How American Weapons Find Their Way to International Criminal Organizations

Earlier this month, the Mexican government filed an unprecedented lawsuit against U.S. gun manufacturers. The claim: Manufacturers are negligent in their sales and bear responsibility for the flow of weapons across the U.S.-Mexican border. Those weapons, they say, arm the cartels and contribute to the skyrocketing number of violent deaths—17,000 last year alone. Not surprisingly, the manufacturers reject such claims. They say they strictly follow American law. They argue that the porous nature of the border and the corruption of officials on the Mexican side are the problem.

The manufacturers are right on both counts. But the flow of illicit weapons south of the U.S. border is not Mexico’s fault alone. Guns in America are sold, by and large, by the book. But organized crime elements have found ways to purchase large quantities of weapons on the U.S. market legally through illicit actors who take advantage of insufficient custom controls, corrupt border officials, and freight companies that dispatch entire armories to Central and South America for the benefit of criminal syndicates and violent gangs. This happens despite a U.S. Supreme Court ruling last year banning straw purchases—guns bought on others’ behalf.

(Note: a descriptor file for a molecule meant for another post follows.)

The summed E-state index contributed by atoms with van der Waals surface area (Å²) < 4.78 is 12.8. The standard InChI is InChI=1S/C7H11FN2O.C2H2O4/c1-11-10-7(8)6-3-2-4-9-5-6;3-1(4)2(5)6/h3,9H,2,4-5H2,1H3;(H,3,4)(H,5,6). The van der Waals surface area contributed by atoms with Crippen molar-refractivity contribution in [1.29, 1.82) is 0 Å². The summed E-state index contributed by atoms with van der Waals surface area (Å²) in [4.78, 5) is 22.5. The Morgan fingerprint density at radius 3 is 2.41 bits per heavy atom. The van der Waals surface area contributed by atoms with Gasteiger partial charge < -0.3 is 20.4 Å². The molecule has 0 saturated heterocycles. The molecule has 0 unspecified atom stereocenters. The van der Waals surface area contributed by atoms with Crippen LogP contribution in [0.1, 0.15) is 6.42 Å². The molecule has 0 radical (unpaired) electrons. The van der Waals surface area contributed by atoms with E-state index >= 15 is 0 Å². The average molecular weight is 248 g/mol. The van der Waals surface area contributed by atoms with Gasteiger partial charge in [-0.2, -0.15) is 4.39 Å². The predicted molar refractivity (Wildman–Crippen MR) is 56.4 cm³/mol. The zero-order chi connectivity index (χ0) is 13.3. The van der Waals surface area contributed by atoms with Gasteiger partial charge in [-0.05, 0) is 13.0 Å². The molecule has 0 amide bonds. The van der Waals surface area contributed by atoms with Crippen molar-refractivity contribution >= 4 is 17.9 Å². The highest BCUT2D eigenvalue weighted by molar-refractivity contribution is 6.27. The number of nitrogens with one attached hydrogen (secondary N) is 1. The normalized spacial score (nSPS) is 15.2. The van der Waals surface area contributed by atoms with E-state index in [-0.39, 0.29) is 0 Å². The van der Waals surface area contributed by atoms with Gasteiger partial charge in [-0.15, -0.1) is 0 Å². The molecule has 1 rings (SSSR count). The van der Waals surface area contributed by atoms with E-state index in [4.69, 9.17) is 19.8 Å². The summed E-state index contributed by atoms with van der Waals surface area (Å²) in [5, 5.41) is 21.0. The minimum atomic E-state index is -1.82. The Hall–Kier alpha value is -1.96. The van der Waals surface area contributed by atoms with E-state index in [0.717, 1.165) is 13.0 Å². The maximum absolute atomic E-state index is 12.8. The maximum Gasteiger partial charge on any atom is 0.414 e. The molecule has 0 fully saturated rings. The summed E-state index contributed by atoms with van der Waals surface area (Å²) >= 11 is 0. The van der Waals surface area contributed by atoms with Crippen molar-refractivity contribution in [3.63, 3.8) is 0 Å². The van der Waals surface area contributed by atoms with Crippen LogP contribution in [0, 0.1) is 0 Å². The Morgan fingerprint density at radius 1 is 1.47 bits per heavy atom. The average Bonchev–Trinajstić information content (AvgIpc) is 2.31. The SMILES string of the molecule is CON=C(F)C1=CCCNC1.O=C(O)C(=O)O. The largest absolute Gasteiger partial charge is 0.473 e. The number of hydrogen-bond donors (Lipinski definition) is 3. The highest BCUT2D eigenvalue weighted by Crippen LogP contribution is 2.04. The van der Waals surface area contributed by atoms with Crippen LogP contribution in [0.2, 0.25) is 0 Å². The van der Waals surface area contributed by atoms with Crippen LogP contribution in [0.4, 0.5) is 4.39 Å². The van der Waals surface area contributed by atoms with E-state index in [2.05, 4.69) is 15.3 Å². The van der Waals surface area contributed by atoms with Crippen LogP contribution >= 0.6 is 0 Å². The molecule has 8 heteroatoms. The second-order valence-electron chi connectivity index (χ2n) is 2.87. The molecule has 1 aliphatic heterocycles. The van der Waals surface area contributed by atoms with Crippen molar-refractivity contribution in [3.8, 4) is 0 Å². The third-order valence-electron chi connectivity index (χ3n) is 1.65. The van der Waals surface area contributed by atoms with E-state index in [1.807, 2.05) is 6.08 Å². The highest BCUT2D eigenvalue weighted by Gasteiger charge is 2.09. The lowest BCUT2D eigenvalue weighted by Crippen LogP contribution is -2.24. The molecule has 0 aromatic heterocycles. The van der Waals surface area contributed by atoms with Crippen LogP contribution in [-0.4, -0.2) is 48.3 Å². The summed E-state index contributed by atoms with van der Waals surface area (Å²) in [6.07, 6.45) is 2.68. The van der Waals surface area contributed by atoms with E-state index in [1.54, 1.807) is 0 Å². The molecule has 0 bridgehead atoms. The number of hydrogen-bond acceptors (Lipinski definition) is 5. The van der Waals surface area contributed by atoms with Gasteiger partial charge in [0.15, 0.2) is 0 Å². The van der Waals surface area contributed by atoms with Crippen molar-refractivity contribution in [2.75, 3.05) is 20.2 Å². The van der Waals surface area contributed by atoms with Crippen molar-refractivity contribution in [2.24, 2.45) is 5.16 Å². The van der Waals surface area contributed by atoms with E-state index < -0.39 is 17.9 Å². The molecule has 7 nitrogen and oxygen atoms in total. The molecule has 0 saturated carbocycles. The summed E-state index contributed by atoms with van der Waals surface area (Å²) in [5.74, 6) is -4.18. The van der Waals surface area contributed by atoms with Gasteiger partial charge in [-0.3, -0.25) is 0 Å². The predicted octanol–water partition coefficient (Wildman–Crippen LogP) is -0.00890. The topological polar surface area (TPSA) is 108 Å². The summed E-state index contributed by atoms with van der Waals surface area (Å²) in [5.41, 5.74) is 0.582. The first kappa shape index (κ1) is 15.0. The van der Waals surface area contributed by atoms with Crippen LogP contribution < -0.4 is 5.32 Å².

Two years ago, a joint international police operation nicknamed Patagonia Express exposed and dismantled a fraudulent scheme to ship weapons to criminal organizations in Argentina and Brazil. During the operation, U.S., Argentinian. and Brazilian law enforcement arrested 25 people and seized thousands of weapons. Among the arrested: an elderly couple from South Florida, who bought weapons locally, disassembled them, and then sent their components to Argentina in mislabeled shipments through the U.S. Postal Service.